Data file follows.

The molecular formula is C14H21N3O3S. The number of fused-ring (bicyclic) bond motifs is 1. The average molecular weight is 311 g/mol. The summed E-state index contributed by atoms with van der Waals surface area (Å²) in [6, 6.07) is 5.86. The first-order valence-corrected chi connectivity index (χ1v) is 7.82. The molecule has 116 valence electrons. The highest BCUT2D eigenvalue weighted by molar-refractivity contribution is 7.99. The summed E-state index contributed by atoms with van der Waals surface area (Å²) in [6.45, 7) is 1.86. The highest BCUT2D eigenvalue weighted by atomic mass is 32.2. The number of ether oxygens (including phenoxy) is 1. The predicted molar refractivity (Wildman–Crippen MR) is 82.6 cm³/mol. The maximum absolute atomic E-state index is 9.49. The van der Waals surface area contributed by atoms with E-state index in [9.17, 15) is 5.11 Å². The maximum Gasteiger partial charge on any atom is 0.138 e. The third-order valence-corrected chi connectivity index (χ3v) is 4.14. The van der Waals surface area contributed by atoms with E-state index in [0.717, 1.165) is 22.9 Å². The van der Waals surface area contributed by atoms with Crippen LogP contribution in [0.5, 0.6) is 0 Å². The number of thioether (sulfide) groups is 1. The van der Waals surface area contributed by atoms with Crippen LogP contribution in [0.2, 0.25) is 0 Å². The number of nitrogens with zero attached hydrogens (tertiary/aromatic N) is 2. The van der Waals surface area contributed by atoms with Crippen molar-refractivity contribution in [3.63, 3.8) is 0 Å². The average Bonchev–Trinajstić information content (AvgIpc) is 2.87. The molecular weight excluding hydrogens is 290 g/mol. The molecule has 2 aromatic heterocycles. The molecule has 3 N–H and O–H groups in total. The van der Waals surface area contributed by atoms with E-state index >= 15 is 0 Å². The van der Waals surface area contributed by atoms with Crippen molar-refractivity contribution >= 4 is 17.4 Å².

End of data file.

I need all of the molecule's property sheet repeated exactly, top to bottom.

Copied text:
The molecular formula is C14H21N3O3S. The number of fused-ring (bicyclic) bond motifs is 1. The average molecular weight is 311 g/mol. The summed E-state index contributed by atoms with van der Waals surface area (Å²) in [6, 6.07) is 5.86. The first-order valence-corrected chi connectivity index (χ1v) is 7.82. The molecule has 116 valence electrons. The highest BCUT2D eigenvalue weighted by molar-refractivity contribution is 7.99. The summed E-state index contributed by atoms with van der Waals surface area (Å²) in [6.45, 7) is 1.86. The highest BCUT2D eigenvalue weighted by atomic mass is 32.2. The number of ether oxygens (including phenoxy) is 1. The predicted molar refractivity (Wildman–Crippen MR) is 82.6 cm³/mol. The maximum absolute atomic E-state index is 9.49. The van der Waals surface area contributed by atoms with E-state index in [9.17, 15) is 5.11 Å². The maximum Gasteiger partial charge on any atom is 0.138 e. The third-order valence-corrected chi connectivity index (χ3v) is 4.14. The van der Waals surface area contributed by atoms with E-state index in [0.717, 1.165) is 22.9 Å². The van der Waals surface area contributed by atoms with Crippen LogP contribution in [0.5, 0.6) is 0 Å². The number of thioether (sulfide) groups is 1. The van der Waals surface area contributed by atoms with Crippen LogP contribution in [0.2, 0.25) is 0 Å². The number of nitrogens with zero attached hydrogens (tertiary/aromatic N) is 2. The van der Waals surface area contributed by atoms with Crippen molar-refractivity contribution in [3.63, 3.8) is 0 Å². The average Bonchev–Trinajstić information content (AvgIpc) is 2.87. The molecular weight excluding hydrogens is 290 g/mol. The molecule has 2 aromatic heterocycles. The molecule has 3 N–H and O–H groups in total. The van der Waals surface area contributed by atoms with E-state index >= 15 is 0 Å². The van der Waals surface area contributed by atoms with Crippen molar-refractivity contribution >= 4 is 17.4 Å².